To carry out these roles well, it might be necessary to train and empower you and your partners to overcome challenges that might arise. The challenges that you and your partners might face may be that the participant is not able to make time to fill their prescription or does not see the value in this new approach. The challenges could also be that the participant feels uncomfortable in group settings or does know where the park is. Each participant will have their own set of interest and barriers, but general training can provide you and your partners valuable strategies to talk through many of them.

Articulate goals 

Articulate the goals and priorities of your Park Prescriptions programs. It is likely that your partners and you will generate a long list of goals that you all want for this program: chronic disease prevention, physical activity education, park usage, education, affinity for parks, etc. However, it is important to prioritize a list to ensure that you are designing a program with tangible goals in mind. Are there some goals that are more critical to address than others? Are there three "quick wins" that can generate additional enthusiasm early in the program?

Once you and your partners have settled on the goals of the program, integrate the metrics collection into the workflow. If one of the goals is to increase physical activity for participants, who will be making sure that this goal is met? How will they make sure that this goal is met? It is possible to spread the metrics collection tasks among a few different partners at different stages of the intervention?

Identify resources

Find the resources to implement the program. In this case, resources refer to funding and staff time. Will volunteers, staff, and others need to be trained to implement the program? Ideally, your partners will be able to provide in-kind donations of staff time to fulfill their roles within the Park Prescription program, such as leading park activities. As with any program, finding funding is an uphill battle, but not all programs need an injection of funding to start. List out the types of materials that you would need to use funding for and ask your partners if they know how to get them through in-kind support.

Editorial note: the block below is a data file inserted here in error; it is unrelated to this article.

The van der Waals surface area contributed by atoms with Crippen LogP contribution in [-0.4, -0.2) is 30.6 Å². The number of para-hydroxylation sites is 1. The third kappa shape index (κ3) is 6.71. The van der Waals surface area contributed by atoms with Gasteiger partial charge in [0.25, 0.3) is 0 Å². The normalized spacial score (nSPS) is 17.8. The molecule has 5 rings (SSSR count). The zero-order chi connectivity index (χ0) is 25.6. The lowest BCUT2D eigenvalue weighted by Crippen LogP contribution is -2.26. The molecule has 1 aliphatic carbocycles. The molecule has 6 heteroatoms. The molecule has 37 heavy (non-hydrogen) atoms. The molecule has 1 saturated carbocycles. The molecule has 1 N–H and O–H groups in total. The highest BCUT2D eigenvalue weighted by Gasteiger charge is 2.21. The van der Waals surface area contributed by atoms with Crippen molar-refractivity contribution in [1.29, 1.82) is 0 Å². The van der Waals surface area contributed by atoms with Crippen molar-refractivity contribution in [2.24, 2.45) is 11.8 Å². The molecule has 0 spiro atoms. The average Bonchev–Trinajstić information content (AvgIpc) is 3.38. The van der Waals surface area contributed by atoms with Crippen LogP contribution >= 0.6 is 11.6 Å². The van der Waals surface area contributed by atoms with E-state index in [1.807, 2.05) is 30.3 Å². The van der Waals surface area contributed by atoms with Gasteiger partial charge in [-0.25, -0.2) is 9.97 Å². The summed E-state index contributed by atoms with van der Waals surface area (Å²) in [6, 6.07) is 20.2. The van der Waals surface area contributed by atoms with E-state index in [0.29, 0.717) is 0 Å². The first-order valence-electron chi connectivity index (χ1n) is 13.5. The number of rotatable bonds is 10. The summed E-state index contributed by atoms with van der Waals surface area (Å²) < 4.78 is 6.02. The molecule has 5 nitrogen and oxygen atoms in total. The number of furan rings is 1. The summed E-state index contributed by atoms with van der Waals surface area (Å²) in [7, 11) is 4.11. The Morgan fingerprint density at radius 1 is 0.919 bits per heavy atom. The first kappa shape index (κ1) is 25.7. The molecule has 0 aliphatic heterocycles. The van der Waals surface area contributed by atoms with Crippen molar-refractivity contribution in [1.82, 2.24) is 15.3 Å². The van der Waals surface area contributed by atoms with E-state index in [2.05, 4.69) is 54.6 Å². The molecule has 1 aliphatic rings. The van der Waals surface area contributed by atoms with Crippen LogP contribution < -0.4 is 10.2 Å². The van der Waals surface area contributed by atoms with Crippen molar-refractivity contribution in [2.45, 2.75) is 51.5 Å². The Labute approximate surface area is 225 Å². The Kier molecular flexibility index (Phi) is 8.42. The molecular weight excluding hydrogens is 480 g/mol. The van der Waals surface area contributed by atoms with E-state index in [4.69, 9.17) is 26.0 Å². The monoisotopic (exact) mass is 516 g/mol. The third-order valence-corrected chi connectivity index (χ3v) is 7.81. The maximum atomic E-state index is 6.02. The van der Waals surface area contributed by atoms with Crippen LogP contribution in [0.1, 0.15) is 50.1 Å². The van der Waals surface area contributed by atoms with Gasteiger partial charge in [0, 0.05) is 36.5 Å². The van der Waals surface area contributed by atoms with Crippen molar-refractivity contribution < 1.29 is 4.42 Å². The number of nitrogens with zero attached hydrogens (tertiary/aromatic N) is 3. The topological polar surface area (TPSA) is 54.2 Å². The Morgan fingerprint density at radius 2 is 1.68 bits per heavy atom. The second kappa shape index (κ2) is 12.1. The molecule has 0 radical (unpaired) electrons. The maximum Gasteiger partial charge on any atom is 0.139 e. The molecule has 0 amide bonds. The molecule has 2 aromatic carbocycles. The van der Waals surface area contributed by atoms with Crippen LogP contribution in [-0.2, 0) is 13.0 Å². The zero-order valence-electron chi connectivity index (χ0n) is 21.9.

Is there a plan for communicating important program information to participants, staff, partners, etc.? How will the program be marketed? How will results be shared and which whom?

Worksheet - Designing your Park Prescription program
This worksheet is designed to facilitate the creation of your Park Prescription program. You can use this worksheet with your partners to identify program logistics.
Video - Presentation of three Park Prescription programs
This video has three Park Prescription program representatives giving an overview of their programs. You can use this to learn about the variations in Park Prescription programs and choose one that suits your needs.
Theory of change for Park Prescription programs
This resource provides an overview of how a desired outcome is expected to occur in a Park Prescription program. You can modify this resource as you and your partners define your Park Prescription program's roles and responsibilities.
Survey - For Park Prescription program health partners